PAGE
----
Dolores cleared up a little at this, especially as Miss Vincent was no relation, and she thought it a good time to make her protest against mere English.
'Oh!' she said. 'I supposed that was the reason she gave me such a stupid, childish, sing-song nursery rhyme to learn. I can say lots of Schiller and some Goethe.'
'I advise you not to let any one hear you call Lord Macaulay's poem a nursery rhyme, or it might never be forgotten,' said Miss Vincent gaily. Then seeing the cloud return to Dolores's face, she added, 'You have been brought forward in German, I see. We must try to bring your knowledge of English literature up to be even with it.'
Dolores liked this better than anything she had yet heard, chiefly because she had learnt from her books that governesses were not uniformly so cruel as aunts. And besides, she felt that she had been spared a public humiliation.
By this time the guests were ringing at the door, and Miss Vincent, with her had on, only waiting till their entrance was made to depart. Dolores asked whether to go into the drawing-room, and was told that Lady Merrifield preferred that the children should only appear in the dining-room on the sound of the gong, which was not long in being heard.
The Merrifields were trained not to chatter when there was company at table, besides Mysie and Val were in low spirits about the chance of the blackberry cookery. Miss Hacket sat on one side of Lady Merrifield, and talked about what associates had answered her letters, and what villages would send contingents of girls, and it sounded very dull to the young people. Miss Constance was next to Hal. She looked amiable and sympathetic at Dolores on the opposite side of the table, but discussed lawn-tennis tournaments with her neighbour, which was quite as little interesting to the general public as was the G.F.S. However, as soon as Primrose had said grace, Lady Merrifield proposed to take Miss Hacket down to the stable-yard; and the whole train followed excepting the two girls, who trusted Hal to see whether their pets would suffer inconvenience. However it soon was made evident to Gillian that she was not wanted, and that Dolores and Constance had no notion of wandering about the paved courts and bare coach-houses, among the dogs and cats, guinea-pigs, and fowls. Indeed, Constance, who was at least seven years older than Gillian, and a full-blown young lady, dismissed her by saying 'that she was going to see Miss Mohun's books.'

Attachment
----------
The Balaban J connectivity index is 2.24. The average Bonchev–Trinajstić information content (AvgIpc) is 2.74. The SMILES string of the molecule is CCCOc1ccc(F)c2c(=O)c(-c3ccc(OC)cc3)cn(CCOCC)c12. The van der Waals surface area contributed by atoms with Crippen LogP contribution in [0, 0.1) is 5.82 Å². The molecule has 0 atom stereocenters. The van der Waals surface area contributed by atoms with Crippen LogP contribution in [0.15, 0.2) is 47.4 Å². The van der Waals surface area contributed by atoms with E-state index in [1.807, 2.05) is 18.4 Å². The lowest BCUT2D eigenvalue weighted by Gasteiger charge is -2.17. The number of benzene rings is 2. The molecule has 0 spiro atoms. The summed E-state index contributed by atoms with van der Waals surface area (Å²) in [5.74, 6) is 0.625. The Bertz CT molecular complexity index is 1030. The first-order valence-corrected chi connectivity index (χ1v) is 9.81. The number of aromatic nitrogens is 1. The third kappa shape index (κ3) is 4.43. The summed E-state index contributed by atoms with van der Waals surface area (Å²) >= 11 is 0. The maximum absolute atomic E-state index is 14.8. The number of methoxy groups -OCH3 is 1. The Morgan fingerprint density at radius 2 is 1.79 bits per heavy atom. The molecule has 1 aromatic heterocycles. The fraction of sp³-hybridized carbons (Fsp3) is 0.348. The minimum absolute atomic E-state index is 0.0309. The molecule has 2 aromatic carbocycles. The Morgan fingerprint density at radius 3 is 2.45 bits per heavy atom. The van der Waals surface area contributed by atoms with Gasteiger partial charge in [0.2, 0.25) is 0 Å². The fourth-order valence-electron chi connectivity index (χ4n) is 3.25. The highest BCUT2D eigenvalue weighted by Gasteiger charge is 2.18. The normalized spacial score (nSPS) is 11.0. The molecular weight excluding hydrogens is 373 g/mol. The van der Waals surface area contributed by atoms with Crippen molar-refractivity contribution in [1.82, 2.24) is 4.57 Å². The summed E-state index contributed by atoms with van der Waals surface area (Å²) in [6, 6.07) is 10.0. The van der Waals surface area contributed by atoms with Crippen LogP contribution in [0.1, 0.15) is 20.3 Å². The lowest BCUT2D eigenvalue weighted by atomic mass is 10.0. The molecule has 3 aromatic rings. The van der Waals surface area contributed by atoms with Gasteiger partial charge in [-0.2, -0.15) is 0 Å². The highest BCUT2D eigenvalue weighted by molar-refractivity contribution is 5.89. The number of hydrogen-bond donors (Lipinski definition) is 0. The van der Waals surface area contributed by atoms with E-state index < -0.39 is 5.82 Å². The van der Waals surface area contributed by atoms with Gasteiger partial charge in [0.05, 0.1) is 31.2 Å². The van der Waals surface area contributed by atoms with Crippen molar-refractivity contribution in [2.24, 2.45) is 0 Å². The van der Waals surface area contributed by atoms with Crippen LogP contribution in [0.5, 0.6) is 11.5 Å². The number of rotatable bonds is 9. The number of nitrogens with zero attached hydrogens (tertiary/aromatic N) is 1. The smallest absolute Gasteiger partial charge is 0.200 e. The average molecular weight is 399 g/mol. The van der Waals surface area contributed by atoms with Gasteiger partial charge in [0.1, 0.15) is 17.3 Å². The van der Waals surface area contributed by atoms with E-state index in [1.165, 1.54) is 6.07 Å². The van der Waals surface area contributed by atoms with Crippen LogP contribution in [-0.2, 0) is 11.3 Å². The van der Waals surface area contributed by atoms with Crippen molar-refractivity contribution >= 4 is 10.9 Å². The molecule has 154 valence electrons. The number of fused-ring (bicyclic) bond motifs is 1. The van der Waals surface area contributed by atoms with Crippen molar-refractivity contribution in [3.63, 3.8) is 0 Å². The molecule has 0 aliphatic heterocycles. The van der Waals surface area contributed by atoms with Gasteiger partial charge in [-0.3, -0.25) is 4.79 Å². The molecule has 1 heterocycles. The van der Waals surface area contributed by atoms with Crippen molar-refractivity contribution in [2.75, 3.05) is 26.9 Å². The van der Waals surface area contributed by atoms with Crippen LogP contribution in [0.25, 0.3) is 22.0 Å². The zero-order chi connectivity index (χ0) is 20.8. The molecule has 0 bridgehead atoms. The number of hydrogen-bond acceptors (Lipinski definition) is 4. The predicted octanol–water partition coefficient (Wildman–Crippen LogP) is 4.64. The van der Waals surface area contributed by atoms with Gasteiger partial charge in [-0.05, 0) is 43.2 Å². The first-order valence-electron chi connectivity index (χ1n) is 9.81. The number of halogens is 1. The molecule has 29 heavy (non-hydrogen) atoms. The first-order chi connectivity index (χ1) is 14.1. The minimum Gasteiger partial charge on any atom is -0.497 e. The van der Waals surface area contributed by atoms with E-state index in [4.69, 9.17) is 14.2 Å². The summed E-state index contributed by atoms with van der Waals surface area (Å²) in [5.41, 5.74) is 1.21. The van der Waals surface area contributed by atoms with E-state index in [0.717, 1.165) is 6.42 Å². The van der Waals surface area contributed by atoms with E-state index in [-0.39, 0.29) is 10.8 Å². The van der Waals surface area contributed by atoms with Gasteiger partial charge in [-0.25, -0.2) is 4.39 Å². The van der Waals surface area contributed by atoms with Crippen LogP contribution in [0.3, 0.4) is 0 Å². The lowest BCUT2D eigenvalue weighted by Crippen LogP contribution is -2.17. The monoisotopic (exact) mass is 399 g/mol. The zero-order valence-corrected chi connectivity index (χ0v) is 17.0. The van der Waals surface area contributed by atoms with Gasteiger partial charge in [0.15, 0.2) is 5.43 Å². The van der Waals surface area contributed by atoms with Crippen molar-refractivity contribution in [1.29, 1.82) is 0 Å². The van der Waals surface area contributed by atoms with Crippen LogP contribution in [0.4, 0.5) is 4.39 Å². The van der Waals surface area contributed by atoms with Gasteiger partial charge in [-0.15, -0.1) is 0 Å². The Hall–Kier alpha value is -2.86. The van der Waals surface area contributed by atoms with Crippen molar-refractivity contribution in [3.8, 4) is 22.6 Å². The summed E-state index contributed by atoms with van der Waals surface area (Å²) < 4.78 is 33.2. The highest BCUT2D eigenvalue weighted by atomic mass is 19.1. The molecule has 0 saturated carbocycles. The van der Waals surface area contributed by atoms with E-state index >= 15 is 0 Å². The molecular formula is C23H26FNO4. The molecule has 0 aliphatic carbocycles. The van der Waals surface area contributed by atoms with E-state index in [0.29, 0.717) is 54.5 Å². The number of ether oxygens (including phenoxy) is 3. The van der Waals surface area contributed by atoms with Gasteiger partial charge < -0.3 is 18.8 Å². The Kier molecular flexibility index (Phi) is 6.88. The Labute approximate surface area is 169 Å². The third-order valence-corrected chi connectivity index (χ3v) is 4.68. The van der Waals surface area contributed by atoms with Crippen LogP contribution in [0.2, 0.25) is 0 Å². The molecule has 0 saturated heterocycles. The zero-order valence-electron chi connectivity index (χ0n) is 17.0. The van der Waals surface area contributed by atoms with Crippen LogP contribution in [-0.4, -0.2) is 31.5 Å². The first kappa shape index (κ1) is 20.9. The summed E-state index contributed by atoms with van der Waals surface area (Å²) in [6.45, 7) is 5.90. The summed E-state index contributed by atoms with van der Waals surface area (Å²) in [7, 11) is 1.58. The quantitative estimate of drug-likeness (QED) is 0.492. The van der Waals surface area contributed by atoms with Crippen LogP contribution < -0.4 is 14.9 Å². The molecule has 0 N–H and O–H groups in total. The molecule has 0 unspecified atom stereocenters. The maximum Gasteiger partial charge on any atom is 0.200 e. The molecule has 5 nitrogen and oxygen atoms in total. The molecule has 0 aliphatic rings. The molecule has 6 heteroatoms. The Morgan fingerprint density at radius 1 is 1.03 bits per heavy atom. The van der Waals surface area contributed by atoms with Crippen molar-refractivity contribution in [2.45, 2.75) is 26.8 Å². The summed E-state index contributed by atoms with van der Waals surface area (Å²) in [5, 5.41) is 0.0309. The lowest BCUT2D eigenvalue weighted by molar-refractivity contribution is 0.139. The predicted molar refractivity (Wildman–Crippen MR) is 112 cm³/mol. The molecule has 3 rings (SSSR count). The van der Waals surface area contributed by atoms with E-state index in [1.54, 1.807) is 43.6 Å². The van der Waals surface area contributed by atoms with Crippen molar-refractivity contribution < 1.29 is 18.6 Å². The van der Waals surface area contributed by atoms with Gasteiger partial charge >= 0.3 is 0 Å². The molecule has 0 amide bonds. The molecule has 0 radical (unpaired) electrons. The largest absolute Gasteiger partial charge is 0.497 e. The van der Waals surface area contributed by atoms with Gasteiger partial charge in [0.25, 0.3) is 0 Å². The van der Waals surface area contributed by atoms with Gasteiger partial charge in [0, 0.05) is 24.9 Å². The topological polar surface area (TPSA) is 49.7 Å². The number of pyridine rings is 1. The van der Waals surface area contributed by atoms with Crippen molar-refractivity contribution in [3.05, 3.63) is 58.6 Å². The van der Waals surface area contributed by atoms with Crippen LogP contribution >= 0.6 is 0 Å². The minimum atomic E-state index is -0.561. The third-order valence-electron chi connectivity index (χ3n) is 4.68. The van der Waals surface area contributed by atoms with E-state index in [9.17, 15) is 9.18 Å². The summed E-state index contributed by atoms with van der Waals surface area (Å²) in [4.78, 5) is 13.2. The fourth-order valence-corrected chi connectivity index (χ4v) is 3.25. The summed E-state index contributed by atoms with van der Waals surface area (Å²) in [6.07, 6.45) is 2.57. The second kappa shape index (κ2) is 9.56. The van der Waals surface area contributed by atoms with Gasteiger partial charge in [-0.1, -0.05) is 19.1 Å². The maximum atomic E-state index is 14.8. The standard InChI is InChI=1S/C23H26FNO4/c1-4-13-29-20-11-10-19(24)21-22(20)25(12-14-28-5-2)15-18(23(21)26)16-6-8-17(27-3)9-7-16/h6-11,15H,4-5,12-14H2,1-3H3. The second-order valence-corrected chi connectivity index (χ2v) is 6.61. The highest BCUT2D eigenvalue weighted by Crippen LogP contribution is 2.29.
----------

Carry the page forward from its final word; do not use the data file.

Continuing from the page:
'Oh, certainly,' said Gillian, in a voice as though she were rather surprised, though much relieved.
So off the friends went together--for of course they were to be friends. The Miss Mohun had been uttered in a tone that clearly meant to be asked to drop it, so they were to be Dolores and Constance henceforth, if not Dolly and Cons. Dolores was such a lovely name that Constance could not mangle it, and was sure there was some reason for it. The girl had, in fact, been named after a Spanish lady, whom her mother had known and admired in early girlhood, and to whom she had made a promise of naming her first daughter after her. No doubt Dolores did not know that Mrs. Mohun had regretted the childish promise which she had felt bound to keep in spite of her husband's dislike to the name, which he declared would be a misfortune to the child.